Thursday, March 20, 2014

Out of the Valley of Death: Mountains Hidden Within Mountains

I don't think there's anything nicer for a teacher of the earth sciences than to have a classroom in the outdoors. The planet is always around us and to step outside a classroom is to step outside of book learning and theoretical constructs, and into the actual chemical and physical reactions that affect every aspect of our lives. Yes, there is always gravity, and we are always respirating whether we are indoors or out, but there is nothing quite like being right on top of the volcanoes or the faults that can cause geological mayhem. We can tell the story of how rocks and mountains and continents came into being, but it is something else entirely to stand on the rocks that actually tell us the story step by step. There is just no substitute for field experience in a geology class.

So here is our class sitting in the midst of one of the greatest geological parks in the world, Death Valley. Rocks from nearly all the periods and eras of the geological time scale can be found within the boundaries of the park, and the park includes some of the oldest rocks in western North America (one has to get to Montana and Wyoming to find rocks that are older). They are quite literally sitting on the trace of a major fault line, and the darker slope on the left is a small volcanic cone that erupted along the fault. It's all the geological mayhem in one spot than anyone could ask for!
We had spent the day working our way through geological time, with a stop at a roadcut containing Miocene tuff and examples of faulting, a stop on the alluvial fan below a mountain of Paleozoic-aged fossil bearing limestone, and an exploration of a former rift valley containing late Proterozoic sediments. We had now reached the base of the Black Mountains of Death Valley, the deepest crustal rocks exposed anywhere in the park. They are exposed here because extreme extensional forces have  ripped the crust apart, and the deep trough of Death Valley gives us a peek into the deeper parts of the continent. These are rocks from the early Proterozoic around 1.7 billion years ago. The radiometric age date of 1.7 billion years records the time that these rocks were metamorphosed, so the actual age of the protoliths (the original rock before metamorphism) is millions of years older still. There are hints of rocks and detrital grains (the Mojave Block) that may be as old 2.3 billion years, more than half the age of the Earth.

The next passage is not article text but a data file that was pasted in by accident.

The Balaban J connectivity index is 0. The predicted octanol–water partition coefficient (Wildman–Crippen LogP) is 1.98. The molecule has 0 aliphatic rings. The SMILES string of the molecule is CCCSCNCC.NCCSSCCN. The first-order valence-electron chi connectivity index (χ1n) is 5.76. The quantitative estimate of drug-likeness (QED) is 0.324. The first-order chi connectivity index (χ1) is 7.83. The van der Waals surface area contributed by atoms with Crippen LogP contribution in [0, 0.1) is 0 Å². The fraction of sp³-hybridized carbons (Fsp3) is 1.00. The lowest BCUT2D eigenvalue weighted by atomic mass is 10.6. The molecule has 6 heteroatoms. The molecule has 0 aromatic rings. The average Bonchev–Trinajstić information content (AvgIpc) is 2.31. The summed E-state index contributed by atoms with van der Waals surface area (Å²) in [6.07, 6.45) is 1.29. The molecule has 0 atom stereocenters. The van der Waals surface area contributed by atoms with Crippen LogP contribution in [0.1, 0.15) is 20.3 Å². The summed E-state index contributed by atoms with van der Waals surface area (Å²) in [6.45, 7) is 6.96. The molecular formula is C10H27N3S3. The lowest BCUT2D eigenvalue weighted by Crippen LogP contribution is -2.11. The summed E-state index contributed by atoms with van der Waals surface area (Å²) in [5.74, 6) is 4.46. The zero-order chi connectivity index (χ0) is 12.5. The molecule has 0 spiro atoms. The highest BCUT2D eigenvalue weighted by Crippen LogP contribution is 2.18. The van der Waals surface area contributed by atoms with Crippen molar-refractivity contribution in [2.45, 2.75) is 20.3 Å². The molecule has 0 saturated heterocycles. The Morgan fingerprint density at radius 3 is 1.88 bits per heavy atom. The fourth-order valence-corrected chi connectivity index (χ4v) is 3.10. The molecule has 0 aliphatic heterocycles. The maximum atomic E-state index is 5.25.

A look at the rocks where they spilled out onto the valley floor offers a hint of the massive changes these rocks have experienced. They are composed of gneiss and schist, rocks that normally develop in regions of extreme temperature and pressure deep in the crust. About the only geological circumstance in which such conditions occur are in places where continents or exotic terranes are colliding with each other, in the way that India is colliding with Asia today to form the Himalaya Mountains. Such a mountain range once existed right here. And it eroded away, almost completely. Then, the continent split, and a portion of the ancient mountain range rifted away to become part of Australia and/or Antarctica. The remainder of the rocks were buried under tens of thousands of feet of younger sediments during the Paleozoic era. And there they remained for several hundred million years.

It wasn't until intense extensional forces ripped the crust apart, causing the graben of Death Valley to sink and form the imposing western face of the Black Mountains. As the mass of the overlying rocks slid off the deeper crustal rocks, the deep rocks domed upwards to form the curving footwall of the strange "turtlebacks" of Death Valley. In other words, the roots of an ancient mountain range rose to form the core of a modern day range, the Black Mountains: mountains hidden with mountains.
And the drama was visible within the rocks we were sitting on. It was a most amazing classroom!

No comments: